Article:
With the continued growth in web and “app” capable phones among the public, it is no surprise folks continue to find new ways to utilize this technology for everyday tasks. One area of particular interest for photographers (besides the actual photo capabilities of your phone) may be the maps. Using your phone’s map capabilities can help accomplish two tasks. First, it can help you geotag where you took a photo and second, it can help document locations you’d like to visit later.
If you’re new to geotagging , it is the process of recording the location where a photograph was taken using latitude, longitude, and sometimes altitude. Flickr, Picasa, Google Maps, and some GPS enabled cameras support geotagging, and with the data you can display photographs on a map very easily. For example, click here to see a Flickr map with geotagged photos of Calvert County
I’ll be explaining these techniques using Google Maps because it is the most widely available “app” for phones and is also accessible via your phone’s web browser. If you don’t already have the Google Maps App on your phone, visit Google to get it.
For Part 1 I’ll cover two potential uses for the “Starred Items” feature. Say you’re on a nature trail and you want to record the location where you just took a great shot. Or say you’re driving down the road and come across an amazing view where you’d like to come back and take pictures later (which happens to me all the time). Just bring up Google Maps (pull over first if you’re driving!), display your current location (GPS enabled phones will do this automatically), and “star” it. You can do this over and over as you move to new locations through the day. When needed, just open your map again to view the list of starred items and you have an instant record of where you took your photographs or where you’d like to get back to. If you have a Google account (which is free), you get even more functionality because your starred items will automatically sync with your Google account. That way you can view all the starred locations by visiting Google Maps in your favorite web browser on your computer rather than having to go back to your phone.
Hint: From your computer it is easier and faster to view the starred locations and bring up satellite or other information about those locations.
For more information about Google’s Starred Items feature, visit here the support section.
In Part 2 I’ll cover how to use the “My Maps” feature to keep track of photo locations and explain how to view those locations on your phone while out shooting.
Everyone is busy. We all have clothes to wash and dry, dishes to scrub, floors to vacuum and cars to gas up. Our families need us; our friends are calling us. Significant others want to cuddle up and chat with us. We have obligations, it seems, to everything and everyone—and sometimes, all we want is a little down time.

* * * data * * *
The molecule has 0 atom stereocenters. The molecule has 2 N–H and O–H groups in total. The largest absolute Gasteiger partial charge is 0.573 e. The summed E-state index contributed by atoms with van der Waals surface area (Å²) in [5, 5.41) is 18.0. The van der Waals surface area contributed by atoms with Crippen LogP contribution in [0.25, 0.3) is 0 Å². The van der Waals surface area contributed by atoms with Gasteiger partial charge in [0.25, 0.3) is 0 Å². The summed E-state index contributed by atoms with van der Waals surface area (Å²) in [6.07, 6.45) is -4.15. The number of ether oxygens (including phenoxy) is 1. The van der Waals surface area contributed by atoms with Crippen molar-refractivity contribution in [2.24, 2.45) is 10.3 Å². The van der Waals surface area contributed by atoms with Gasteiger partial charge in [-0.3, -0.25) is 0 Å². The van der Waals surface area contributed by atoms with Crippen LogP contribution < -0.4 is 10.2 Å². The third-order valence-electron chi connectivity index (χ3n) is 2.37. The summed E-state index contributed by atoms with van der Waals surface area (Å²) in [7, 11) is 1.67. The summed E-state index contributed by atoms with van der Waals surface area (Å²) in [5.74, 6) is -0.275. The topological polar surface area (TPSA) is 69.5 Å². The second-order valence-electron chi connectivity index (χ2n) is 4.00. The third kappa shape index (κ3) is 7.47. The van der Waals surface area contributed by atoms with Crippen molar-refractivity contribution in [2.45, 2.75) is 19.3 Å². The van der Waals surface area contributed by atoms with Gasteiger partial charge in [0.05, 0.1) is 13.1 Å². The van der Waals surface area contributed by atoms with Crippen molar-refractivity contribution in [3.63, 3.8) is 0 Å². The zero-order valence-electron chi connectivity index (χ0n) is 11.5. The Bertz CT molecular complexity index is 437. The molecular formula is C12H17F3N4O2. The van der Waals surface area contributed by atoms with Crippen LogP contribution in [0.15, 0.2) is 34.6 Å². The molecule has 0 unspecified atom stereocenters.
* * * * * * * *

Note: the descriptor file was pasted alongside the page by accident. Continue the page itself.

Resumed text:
Sadly, most of us are not independently wealthy—and have to punch the clock at our day jobs when we’d much rather be out in the sunshine shooting pictures of our grandkids, butterflies or scenery. As a 9-to-5 office worker, I spend most of my time at a desk in a windowless space, where it can be hard to tell night from day or day from night. I live for my lunch breaks, those tiny snatches of time when I can go off the grid and do just what I want to do—whether that’s taking myself out for lunch, reading a book or surfing the Internet.
Lunch breaks, too, are an excellent time to get in some photography. In the whirlwind that is our daily lives, these hours are our own individual chances to do something fun—to step away from the keyboard. And if you bring your camera along for the ride? To shoot.
No matter how fast-paced your job might be, everyone needs to eat. And if you can spare fifteen, thirty or sixty minutes for a meal, why not go ahead and document it? It’s amazing how much you can accomplish on a lunch hour. And it’s amazing how different the world can look after you’ve photographed it in a new way.
With my point-and-shoot Panasonic in hand, suddenly the tin of colorful paperclips near my monitor looks like a prickly mountain range. When I switch to a macro setting, the highlighters in my chipped mug, too, become a subject of fascination. Think about doing a series of “lunchtime” photos—a special project showcasing how you spend your break. Maybe that means snapping shots of your lunch fresh from the microwave, or the tattered paperback you read in your free time. Zoom in on the words. Get your lunch in the background. If I’m at my desk, I’m taking “office macros”—something I love so much, I’ve done a whole series of them.
With a photographer’s eye, nothing is too mundane to document. Tap into your artistic sense and look for colors, patterns and textures in unusual places—like the corkboard on the wall, or the carpet around your chair. Think about documenting how you spend one hour—just that one hour—of your day, a time reserved for eating, chatting or wandering. Change up the settings on your camera and be different. If you only ever take color photos, why not switch to black and white—or get really wild, shooting instead in sepia? When you step out of your normal shooting habits, everything becomes more interesting. Even turning your camera to the left or the right skews your “ordinary” viewpoint, forcing you to frame shots in a different way.
So snap a shot of your turkey sandwich. Catch your coworkers mid-sentence, peeking at you over your cubicle walls. Get in macro and photograph your own frantic handwriting, scrawled on Post-It notes around your screen. You’ll be surprised at the results you get—and how relaxed you become. Taking pictures of the things—even tiny things—that matter to you . . . then bask in your own creative genius. I promise you, it’s there.